Previous work has shown that vaccines are highly effective at preventing hospitalisations for at least six months but that protection against infection falls more steeply, meaning that booster programmes are required to prevent the spread of infection. The findings, based on a study of 80,000 people in Israel, showed that the chances of a breakthrough infection was roughly double by four months after the second dose of Pfizer/BioNTech and had increased more than tenfold by six months. Ariel Israel of Leumit Health Services, who led the research, said: “The message is that boosters are needed after about five months.”
Research has previously shown that two weeks after a booster people have a very high level of protection from getting a symptomatic case of Covid. A Department of Health and Social Care spokesperson added: “People who have had their booster vaccine by 11 December will have very high protection against Covid by Christmas Day. Following a rise in cases and a return of lockdown restrictions in Europe, those eligible for a booster have been urged to take up the offer as soon as possible to protect themselves and their families, and help to reduce the pressure on the NHS.”
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It comes as new research today shows immunity against infection falls significantly in the six months after two doses of the Pfizer/BioNTech vaccine. Experts say the major study highlights the importance of boosters. About 16 million people have had a booster vaccine or a third dose across the UK. Everyone aged 40 and over and the clinically extremely vulnerable are eligible to get a booster six months after their second jab. “If you’re yet to get your first, second or booster dose, please do come forward for the jab as soon as possible,” said Maggie Throup, the vaccines minister.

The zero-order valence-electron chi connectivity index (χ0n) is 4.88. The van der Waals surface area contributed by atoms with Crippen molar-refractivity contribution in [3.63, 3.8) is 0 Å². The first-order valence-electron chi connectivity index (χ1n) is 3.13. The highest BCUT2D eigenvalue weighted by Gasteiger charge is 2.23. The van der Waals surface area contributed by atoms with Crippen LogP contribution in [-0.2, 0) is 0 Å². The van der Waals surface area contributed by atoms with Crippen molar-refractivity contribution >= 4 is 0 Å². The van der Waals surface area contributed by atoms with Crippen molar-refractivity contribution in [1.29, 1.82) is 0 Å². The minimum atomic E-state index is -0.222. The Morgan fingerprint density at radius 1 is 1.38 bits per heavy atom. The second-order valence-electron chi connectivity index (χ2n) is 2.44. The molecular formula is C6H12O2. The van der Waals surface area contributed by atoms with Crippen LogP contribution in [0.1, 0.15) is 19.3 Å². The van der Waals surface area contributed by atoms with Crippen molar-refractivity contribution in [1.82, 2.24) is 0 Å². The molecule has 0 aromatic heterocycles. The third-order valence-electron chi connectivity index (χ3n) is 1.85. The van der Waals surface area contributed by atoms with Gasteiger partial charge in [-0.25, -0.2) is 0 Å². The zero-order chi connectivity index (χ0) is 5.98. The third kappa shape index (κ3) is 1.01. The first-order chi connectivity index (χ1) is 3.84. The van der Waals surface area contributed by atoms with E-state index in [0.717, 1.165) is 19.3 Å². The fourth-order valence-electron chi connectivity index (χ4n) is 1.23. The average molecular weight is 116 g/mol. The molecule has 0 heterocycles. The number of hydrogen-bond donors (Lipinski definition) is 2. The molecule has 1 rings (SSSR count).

They said: “Large-scale Covid-19 vaccination campaigns can achieve control over the spread of the virus, but even in countries with high vaccination rates, breakthrough infections can occur. The risk of [Covid] infection in adults who received two vaccine injections increased with time elapsed since vaccination compared with the reference [individuals vaccinated in the last 90 days].” They said it was too early to say whether immunity also wanes after a third booster dose. The authors said it appears clear that immunity wanes after the first three months of being double-vaccinated but returns to a high level after a booster dose.
The study found that the rate of positive results was found to rise in line with the time since people had had their second dose. Across all age groups, 1.3% of people tested positive 21-89 days after a second dose, but this increased to 2.4% after 90-119 days; 4.6% after 120-149 days; 10.3% after 150-179 days; and 15.5% after 180 days or more. The study, published in the British Medical Journal, is based on the electronic health records of just over 80,000 people who had a PCR test between mid-May and September at least three weeks after their second vaccination. None of the people in the sample had evidence of previous Covid-19 infection.
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